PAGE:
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Boston College

21 the Old Way

the Old Way

Reebok HQ

Communication Methods: Fax, Mail, Couriers, site visits, EDI, proprietary file transfers

Factories

Customs

Label Providers

Banks

Country Liaison Offices

Transportation Providers

Drop ship customers

Reebok Trading Hong Kong

Raw Material & & Component Suppliers

September 27, 2005

21

Boston College

22 the New Way

the New Way

Business-to-Business data sharing /Vendor Neutral E-Hub/ Hosted Environment (ASP model)

Workflow, message alerts, backoffice integration with reporting capabilities

Reebok HQ

Custom-built e-HUB with LINE, a division of container port operator, Hutchinson- Whompoa in Hong Kong

Factories

Country/ Liaison Offices

Employees

Banks

Drop ship customers

Label Providers

Customs

Transportation Providers

Raw material & Component supplies

Reebok Trading Hong Kong

September 27, 2005

22

Boston College

23 Results So Far

Results So Far

Increased operational efficiency through electronic transmission of order information directly into the factory systems Improved data accuracy Reduced administration cost through data inheritance Some factories now using same solution for raw material suppliers. Neutral & common platform compared to having different system for each shipper/carrier Purchase order history and version control logs benefit factories Dashboard design with “To Do List”, “Overdue Tasks” and “Alerts” for each user level Ability to print / re-print purchase orders on demand Numerous pre-delivered reports to manage PO activity

September 27, 2005

23

Boston College

24 Example 3: Digital Asset Management

Example 3: Digital Asset Management

BENEFITS Cost reduction Improved brand image Enable better communication with distribution partners and customers requiring digital images Allows the use of digital images in all executive dash boards

WHAT IS IT? A central repository for all digital assets capable of handling all of Reebok image types (video, products, lifestyle) Ability to push digital assets to a channel partners A work flow system that enables a stream-lined process for creating and approving digital assets

September 27, 2005

24

Boston College

25 The Past

The Past

. .

E-Mail

Manually Archive

to CD

strain on network and mail servers

Manually resize all images - low, med, hi versions

Users requesting images

Product Development Centers

US

Librarian

Print

Catalogs

September 27, 2005

25

Boston College

26 Reebok’s New DAMS Process Diagram

Reebok’s New DAMS Process Diagram

September 27, 2005

26

Boston College

27 Results So Far

Results So Far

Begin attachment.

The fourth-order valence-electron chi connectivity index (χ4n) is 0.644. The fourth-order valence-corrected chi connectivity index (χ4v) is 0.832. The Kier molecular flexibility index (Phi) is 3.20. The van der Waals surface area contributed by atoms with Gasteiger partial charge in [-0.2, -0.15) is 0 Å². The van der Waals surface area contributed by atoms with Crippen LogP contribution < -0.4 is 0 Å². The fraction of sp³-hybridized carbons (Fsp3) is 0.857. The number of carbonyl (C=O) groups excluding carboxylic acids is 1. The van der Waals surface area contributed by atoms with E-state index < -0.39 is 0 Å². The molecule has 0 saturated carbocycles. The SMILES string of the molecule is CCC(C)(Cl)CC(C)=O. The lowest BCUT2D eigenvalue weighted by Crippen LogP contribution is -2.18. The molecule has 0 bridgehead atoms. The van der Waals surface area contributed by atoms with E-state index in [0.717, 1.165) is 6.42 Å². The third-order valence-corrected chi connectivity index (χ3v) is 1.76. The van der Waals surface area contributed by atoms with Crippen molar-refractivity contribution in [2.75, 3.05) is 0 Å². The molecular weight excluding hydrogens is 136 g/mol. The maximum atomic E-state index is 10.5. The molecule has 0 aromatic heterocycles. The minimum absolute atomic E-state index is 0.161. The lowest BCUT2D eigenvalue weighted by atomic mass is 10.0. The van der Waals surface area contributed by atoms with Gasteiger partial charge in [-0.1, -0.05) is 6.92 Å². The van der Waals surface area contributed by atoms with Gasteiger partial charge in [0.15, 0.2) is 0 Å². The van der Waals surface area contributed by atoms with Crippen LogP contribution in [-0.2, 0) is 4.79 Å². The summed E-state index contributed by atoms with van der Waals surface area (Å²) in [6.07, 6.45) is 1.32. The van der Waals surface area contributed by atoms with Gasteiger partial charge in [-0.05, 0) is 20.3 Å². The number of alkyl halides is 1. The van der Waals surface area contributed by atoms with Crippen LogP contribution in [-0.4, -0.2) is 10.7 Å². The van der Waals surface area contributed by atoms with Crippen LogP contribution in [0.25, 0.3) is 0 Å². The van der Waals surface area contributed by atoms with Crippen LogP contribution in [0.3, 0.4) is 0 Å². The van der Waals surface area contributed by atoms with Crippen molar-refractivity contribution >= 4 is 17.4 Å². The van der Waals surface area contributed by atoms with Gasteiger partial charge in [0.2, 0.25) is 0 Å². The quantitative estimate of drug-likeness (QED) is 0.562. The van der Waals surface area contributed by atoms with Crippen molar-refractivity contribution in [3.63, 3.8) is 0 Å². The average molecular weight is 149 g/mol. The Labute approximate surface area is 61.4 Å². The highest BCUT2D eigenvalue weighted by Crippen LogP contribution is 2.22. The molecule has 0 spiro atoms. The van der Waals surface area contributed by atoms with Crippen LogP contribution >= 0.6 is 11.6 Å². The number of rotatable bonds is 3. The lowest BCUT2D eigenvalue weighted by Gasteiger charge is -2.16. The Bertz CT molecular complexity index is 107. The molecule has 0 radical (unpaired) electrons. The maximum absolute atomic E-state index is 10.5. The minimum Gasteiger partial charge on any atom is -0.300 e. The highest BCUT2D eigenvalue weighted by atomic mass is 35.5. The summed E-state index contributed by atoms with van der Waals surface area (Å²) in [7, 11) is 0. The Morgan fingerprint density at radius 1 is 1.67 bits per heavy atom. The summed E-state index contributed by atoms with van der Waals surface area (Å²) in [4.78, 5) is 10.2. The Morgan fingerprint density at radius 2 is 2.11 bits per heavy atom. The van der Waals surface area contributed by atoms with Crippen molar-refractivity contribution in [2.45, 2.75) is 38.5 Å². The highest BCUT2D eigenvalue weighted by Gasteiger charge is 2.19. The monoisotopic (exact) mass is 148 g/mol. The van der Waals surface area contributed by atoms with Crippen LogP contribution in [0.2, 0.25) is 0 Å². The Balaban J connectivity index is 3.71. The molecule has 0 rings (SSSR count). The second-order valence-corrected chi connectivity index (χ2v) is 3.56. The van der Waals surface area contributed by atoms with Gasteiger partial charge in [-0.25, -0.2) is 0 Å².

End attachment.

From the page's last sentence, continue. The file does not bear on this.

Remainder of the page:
Central Repository for all of Reebok’s digital assets. Reduction / elimination of redundant photo shoots Better control of copyrighted assets - automated expiration of assets Access to the correct and most current version of assets Store only the core asset; Render to needed format and resolution “on-the-fly”. Self-service model for image requests - Reduction of CD creation costs Reduction of Shipping Costs Reduction of Product Catalog Printing Costs Instant fulfillment – reduced time-to-market

September 27, 2005

27

Boston College

28 Results So Far (cont

Results So Far (cont

Reduced network traffic: Automated upload of product assets via FTP and not E-mail View thumbnail and only download high resolution if desired Use of shortcut links in emails to reference images, instead of attaching image file Improved worker efficiency by providing a one stop location for product images and product data. Product data from Reebok’s Line Planning System automatically mated with appropriate asset Built in search tools Better control of access to assets through user groups and permissions. Browser based application accessible from any public Internet connection and does not require any client install.

September 27, 2005

28

Boston College

29 Central Repository for Reebok’s Assets

Central Repository for Reebok’s Assets

September 27, 2005

29

Boston College

30 Advice when using technology to improve product development: Obtain

Advice when using technology to improve product development: Obtain

executive leadership at the highest possible level Balance top-down objectives for change with ample benefits for the people who work in the process Avoid long-duration, big-bang implementations Try to deliver some benefits every 3-6 months Initial focus on low hanging fruit to gather support and momentum If possible, defer most complex technology challenges until team has mastered the technology and gained confidence Retire Legacy modules along the way to increase compliance to new processes/simplify maintenance Do not accept software that is NOT a good fit Influence suppliers if you can/custom build if you cannot

September 27, 2005

30

Boston College

31 Advice when using technology to improve product development

Advice when using technology to improve product development

(continued): Fund full-time, business team members in project cost Pay close attention to systems technical architecture so it can scale and handle performance and allow secure collaboration outside of the firewall Adjust project calendar to recognize and accommodate seasonal product development calendars Use the project as an opportunity to clean up data Adhere in strong project methodology and focus attention on issues and off plan items.

September 27, 2005

31

Boston College